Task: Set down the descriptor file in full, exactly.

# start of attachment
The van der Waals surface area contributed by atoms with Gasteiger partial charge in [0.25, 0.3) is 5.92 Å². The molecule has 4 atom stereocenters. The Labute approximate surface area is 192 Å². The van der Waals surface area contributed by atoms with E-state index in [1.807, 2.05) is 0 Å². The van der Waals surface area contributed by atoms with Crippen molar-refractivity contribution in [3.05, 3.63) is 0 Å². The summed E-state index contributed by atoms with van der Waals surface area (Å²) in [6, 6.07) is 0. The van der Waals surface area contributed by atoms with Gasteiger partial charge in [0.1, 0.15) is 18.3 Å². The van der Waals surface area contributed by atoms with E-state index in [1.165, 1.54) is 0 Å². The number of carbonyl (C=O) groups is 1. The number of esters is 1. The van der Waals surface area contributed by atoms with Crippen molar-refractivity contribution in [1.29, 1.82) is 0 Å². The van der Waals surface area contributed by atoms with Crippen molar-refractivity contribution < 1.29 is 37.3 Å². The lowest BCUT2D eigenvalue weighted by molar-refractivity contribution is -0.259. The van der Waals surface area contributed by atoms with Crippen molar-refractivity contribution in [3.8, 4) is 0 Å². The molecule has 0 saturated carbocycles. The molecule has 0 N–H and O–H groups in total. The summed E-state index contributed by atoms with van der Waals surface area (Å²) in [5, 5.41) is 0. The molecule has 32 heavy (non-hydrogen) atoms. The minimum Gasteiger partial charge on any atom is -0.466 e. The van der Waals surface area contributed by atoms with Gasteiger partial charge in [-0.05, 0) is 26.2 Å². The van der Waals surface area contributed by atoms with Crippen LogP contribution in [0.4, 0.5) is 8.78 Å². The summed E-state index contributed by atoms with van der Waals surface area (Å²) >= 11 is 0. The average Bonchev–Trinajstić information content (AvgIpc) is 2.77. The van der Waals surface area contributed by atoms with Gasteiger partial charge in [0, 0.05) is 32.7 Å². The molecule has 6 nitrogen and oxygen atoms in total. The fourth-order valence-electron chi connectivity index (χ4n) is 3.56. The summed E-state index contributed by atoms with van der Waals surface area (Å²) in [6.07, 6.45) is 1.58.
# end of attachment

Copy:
The van der Waals surface area contributed by atoms with Gasteiger partial charge in [0.25, 0.3) is 5.92 Å². The molecule has 4 atom stereocenters. The Labute approximate surface area is 192 Å². The van der Waals surface area contributed by atoms with E-state index in [1.807, 2.05) is 0 Å². The van der Waals surface area contributed by atoms with Crippen molar-refractivity contribution in [3.05, 3.63) is 0 Å². The summed E-state index contributed by atoms with van der Waals surface area (Å²) in [6, 6.07) is 0. The van der Waals surface area contributed by atoms with Gasteiger partial charge in [0.1, 0.15) is 18.3 Å². The van der Waals surface area contributed by atoms with E-state index in [1.165, 1.54) is 0 Å². The number of carbonyl (C=O) groups is 1. The number of esters is 1. The van der Waals surface area contributed by atoms with Crippen molar-refractivity contribution in [1.29, 1.82) is 0 Å². The van der Waals surface area contributed by atoms with Crippen molar-refractivity contribution < 1.29 is 37.3 Å². The lowest BCUT2D eigenvalue weighted by molar-refractivity contribution is -0.259. The van der Waals surface area contributed by atoms with Crippen molar-refractivity contribution in [3.8, 4) is 0 Å². The molecule has 0 saturated carbocycles. The molecule has 0 N–H and O–H groups in total. The summed E-state index contributed by atoms with van der Waals surface area (Å²) in [5, 5.41) is 0. The molecule has 32 heavy (non-hydrogen) atoms. The minimum Gasteiger partial charge on any atom is -0.466 e. The van der Waals surface area contributed by atoms with Gasteiger partial charge in [-0.05, 0) is 26.2 Å². The van der Waals surface area contributed by atoms with Crippen LogP contribution in [0.4, 0.5) is 8.78 Å². The summed E-state index contributed by atoms with van der Waals surface area (Å²) >= 11 is 0. The average Bonchev–Trinajstić information content (AvgIpc) is 2.77. The van der Waals surface area contributed by atoms with Gasteiger partial charge in [0, 0.05) is 32.7 Å². The molecule has 6 nitrogen and oxygen atoms in total. The fourth-order valence-electron chi connectivity index (χ4n) is 3.56. The summed E-state index contributed by atoms with van der Waals surface area (Å²) in [6.07, 6.45) is 1.58.